You still have to assume the employer knows.
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Old 1st August 2017, 4:51 PM   #13
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It's none of your business.
I think this is the main point....
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Old 1st August 2017, 5:38 PM   #14
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Originally Posted by Redguitar35 View Post
I was under the impression that people with criminal records (especially multiple incidents in which they've pled guilty) should be at the bottom of the pile when it comes to hiring, but obviously I'm not the one making decisions at this organization. I'll leave it alone and hope it doesn't blow up in their face. I do feel sorry for the people who applied for his job and have no criminal convictions, clean records and still didn't get the job. That's bs, imo.
Why should they be at the bottom of the pile? Maybe some people would put unqualified people at the bottom, or maybe entitled brats should go at the bottom.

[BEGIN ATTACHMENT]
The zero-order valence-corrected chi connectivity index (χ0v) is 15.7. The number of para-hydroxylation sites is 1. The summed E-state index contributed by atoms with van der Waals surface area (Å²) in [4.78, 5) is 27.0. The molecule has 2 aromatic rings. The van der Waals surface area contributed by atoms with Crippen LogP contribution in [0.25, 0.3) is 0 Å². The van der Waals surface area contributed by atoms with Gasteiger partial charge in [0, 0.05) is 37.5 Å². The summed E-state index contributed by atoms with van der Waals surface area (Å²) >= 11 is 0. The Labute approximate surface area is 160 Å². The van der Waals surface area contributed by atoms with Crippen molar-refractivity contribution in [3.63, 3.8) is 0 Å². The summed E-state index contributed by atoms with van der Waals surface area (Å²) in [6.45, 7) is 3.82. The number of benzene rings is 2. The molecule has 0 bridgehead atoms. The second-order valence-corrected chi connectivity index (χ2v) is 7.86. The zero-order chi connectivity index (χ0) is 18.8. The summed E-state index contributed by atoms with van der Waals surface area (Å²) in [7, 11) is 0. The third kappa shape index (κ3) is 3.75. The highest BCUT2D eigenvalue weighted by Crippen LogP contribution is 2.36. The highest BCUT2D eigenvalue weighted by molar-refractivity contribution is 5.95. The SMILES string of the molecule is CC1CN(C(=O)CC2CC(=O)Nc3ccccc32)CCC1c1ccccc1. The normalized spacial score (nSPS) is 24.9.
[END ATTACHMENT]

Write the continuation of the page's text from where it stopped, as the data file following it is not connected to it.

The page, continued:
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Old 2nd August 2017, 12:59 AM   #15
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Why should they be at the bottom of the pile? Maybe some people would put unqualified people at the bottom, or maybe entitled brats should go at the bottom.
Because that's where most people think they should be. Then they can't figure out why people with criminal records or who have served time have high recidivism rates. In large part because people don't want to hire them and they can't find gainful employment.

If the guy's not causing any problems at work, I'd leave it alone and worry about yourself. Honestly why do you even care?